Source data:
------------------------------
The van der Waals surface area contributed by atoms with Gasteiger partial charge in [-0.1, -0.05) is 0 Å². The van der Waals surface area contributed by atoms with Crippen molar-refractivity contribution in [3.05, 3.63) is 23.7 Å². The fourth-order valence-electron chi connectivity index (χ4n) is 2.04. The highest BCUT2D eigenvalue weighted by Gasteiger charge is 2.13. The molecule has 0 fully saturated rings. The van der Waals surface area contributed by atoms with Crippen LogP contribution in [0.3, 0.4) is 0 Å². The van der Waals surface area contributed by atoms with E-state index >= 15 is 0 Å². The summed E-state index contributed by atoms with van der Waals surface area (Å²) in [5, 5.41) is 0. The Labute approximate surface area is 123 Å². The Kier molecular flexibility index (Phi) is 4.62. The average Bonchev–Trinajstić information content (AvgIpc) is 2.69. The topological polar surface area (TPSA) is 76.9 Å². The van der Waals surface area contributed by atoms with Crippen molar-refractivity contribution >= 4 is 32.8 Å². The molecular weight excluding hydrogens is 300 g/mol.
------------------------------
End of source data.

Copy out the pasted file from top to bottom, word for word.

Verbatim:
The van der Waals surface area contributed by atoms with Gasteiger partial charge in [-0.1, -0.05) is 0 Å². The van der Waals surface area contributed by atoms with Crippen molar-refractivity contribution in [3.05, 3.63) is 23.7 Å². The fourth-order valence-electron chi connectivity index (χ4n) is 2.04. The highest BCUT2D eigenvalue weighted by Gasteiger charge is 2.13. The molecule has 0 fully saturated rings. The van der Waals surface area contributed by atoms with Crippen LogP contribution in [0.3, 0.4) is 0 Å². The van der Waals surface area contributed by atoms with E-state index >= 15 is 0 Å². The summed E-state index contributed by atoms with van der Waals surface area (Å²) in [5, 5.41) is 0. The Labute approximate surface area is 123 Å². The Kier molecular flexibility index (Phi) is 4.62. The average Bonchev–Trinajstić information content (AvgIpc) is 2.69. The topological polar surface area (TPSA) is 76.9 Å². The van der Waals surface area contributed by atoms with Crippen molar-refractivity contribution >= 4 is 32.8 Å². The molecular weight excluding hydrogens is 300 g/mol.